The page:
The Interrogation of Saddam Hussein began shortly after his December 2003 capture, while the deposed President of Iraq was held at the United States Camp Cropper detention facility at Baghdad International Airport. Beginning in February 2004, the interrogation program, codenamed Operation Desert Spider, was controlled by Federal Bureau of Investigation (FBI) agents. Standard FBI FD-302 forms filed at the time were declassified and released in 2009 under a U.S. Freedom of Information Act request filed by the National Security Archive. Saddam, identified as "High Value Detainee #1" in the documents, was the subject of 20 "formal interviews" followed by five "casual conversations." Questioning covered the span of Saddam's political career, from 2003 when he was found hiding in a "spider hole" on a farm near his home town of Tikrit, back to his role in a failed 1959 coup attempt in Iraq, after which he had taken refuge in the very same place, one report noted.Detailed questioning covered the Iran–Iraq War and his use of chemical weapons against Iranians. Saddam denied repeated assertions by his interrogator of a current weapons of mass destruction capability in Iraq, yet had resisted U.N. weapons inspections because he "was more concerned about Iran discovering Iraq’s weaknesses and vulnerabilities than the repercussions of the United States for his refusal to allow U.N. inspectors back into Iraq," according to the reports. The former leader reportedly maintained that he did not collaborate with Al-Qaeda, as had been suggested by George W. Bush administration officials in support of its policy of regime change in Iraq. Saddam said he feared Al-Qaeda would have turned on him, and was quoted calling Osama bin Laden a "zealot." The face-to-face sessions were conducted by Assyrian American George Piro, an FBI supervisory special agent (SSA), one of only a few FBI agents who spoke Arabic fluently. Saddam was led to believe that his interrogator was a high-ranking U.S. government official with direct access to U.S. President George W. Bush, when in reality he was in a relatively low-level position at the time.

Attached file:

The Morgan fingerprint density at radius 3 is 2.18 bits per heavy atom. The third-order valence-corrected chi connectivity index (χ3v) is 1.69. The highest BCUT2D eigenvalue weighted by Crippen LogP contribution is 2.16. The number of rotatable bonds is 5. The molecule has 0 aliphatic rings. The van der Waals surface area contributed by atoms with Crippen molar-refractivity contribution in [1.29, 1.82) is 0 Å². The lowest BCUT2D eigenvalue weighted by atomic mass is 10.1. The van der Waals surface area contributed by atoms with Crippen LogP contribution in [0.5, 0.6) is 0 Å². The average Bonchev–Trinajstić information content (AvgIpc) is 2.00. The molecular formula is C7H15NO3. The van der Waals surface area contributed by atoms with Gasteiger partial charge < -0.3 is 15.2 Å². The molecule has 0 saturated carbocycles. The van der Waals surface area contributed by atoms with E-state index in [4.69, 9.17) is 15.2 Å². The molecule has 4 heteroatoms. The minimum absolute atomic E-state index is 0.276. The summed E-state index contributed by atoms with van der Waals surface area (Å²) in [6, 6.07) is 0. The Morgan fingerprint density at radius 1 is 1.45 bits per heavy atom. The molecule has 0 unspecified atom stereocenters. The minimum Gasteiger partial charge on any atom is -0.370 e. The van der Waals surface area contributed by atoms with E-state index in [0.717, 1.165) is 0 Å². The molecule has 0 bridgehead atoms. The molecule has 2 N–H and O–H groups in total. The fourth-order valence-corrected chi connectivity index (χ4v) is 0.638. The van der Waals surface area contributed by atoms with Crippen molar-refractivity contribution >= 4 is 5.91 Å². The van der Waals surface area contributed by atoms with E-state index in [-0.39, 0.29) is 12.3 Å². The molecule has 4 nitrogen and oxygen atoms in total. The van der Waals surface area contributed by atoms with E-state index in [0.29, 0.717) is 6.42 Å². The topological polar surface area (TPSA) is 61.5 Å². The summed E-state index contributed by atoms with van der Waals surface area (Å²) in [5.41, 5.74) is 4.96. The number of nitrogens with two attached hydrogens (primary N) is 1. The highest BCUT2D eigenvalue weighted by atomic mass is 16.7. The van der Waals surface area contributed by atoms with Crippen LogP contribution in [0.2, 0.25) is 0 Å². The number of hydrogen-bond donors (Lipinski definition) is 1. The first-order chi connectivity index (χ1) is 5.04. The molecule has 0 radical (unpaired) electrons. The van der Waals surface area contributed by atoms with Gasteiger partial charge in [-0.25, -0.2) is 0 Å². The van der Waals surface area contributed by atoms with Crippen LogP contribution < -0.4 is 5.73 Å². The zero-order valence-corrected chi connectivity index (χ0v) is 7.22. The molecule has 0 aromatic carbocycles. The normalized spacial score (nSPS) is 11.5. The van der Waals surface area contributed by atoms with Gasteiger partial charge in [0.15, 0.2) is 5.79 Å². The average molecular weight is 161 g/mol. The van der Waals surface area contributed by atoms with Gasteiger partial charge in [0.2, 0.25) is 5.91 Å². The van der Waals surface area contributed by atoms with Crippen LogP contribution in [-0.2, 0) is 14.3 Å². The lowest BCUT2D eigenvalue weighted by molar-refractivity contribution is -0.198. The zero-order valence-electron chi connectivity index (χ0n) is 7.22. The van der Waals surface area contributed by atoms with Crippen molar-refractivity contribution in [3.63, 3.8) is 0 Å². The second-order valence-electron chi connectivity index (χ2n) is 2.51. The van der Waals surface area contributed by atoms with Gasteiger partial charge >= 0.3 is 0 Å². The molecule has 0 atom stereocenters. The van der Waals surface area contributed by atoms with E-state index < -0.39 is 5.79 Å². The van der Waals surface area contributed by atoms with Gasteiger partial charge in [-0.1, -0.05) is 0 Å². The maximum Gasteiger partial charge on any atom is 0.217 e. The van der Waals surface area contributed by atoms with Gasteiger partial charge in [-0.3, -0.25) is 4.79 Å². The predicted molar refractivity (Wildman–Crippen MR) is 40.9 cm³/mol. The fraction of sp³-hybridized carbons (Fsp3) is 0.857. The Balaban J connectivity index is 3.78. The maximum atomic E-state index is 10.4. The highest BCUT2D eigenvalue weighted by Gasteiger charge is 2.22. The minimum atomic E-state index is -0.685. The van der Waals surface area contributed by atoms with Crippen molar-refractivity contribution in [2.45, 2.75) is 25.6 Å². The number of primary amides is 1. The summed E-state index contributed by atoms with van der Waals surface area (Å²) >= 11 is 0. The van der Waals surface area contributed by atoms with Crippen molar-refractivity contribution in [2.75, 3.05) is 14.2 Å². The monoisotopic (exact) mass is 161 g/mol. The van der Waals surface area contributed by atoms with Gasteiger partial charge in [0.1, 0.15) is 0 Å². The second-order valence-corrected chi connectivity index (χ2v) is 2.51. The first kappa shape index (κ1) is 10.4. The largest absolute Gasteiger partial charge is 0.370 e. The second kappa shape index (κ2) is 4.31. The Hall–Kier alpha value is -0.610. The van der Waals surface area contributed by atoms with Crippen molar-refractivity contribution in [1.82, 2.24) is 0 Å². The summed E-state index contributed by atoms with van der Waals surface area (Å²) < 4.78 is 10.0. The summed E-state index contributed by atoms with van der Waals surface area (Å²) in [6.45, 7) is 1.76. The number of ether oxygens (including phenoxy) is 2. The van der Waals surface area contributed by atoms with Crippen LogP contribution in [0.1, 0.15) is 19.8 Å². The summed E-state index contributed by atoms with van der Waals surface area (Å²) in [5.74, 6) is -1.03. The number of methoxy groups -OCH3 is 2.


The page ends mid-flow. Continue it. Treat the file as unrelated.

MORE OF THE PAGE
Piro discussed the interrogation process during an interview on the television news magazine 60 Minutes in January 2008.

In an official statement, a senior FBI official in Piro’s chain of command characterized the perceived success of their interrogation of Saddam Hussein as one of the agency's top accomplishments in its 100-year history.

It's Christmas in Canada

"It's Christmas in Canada" (sometimes called "Christmas in Canada?" or simply "Christmas in Canada") is the fifteenth and final episode of the seventh season of the American cartoon series South Park and the 111th episode of the series overall. The episode originally aired on December 17, 2003 and was nominated for an Emmy Award. The episode parodies the film The Wizard of Oz.

In the episode, the Brovlofski family dealt a devastating blow when Ike's Canadian birth parents show up unexpectedly, and want their baby back. When the townspeople decide to forego Christmas gifts and take up a collection to get Ike home to South Park, the boys are distraught. Before all the money for their Christmas presents gets spent, they hightail it to Canada to bring Ike home themselves.

This was the final episode to feature Eliza Schneider's voice due to pay concerns.

Olga Koumoundouros

Olga Koumoundouros is an American sculptor based in Los Angeles.

Koumoundouros was born in New York, New York in 1965. Her sculptures and installations address issues of real estate, gentrification and social justice. After her neighbors' house was abandoned, she occupied the space and transformed it into a work of art.She received her MFA from the California Institute of the Arts in Valencia, California in 2001.

Operation Red Dawn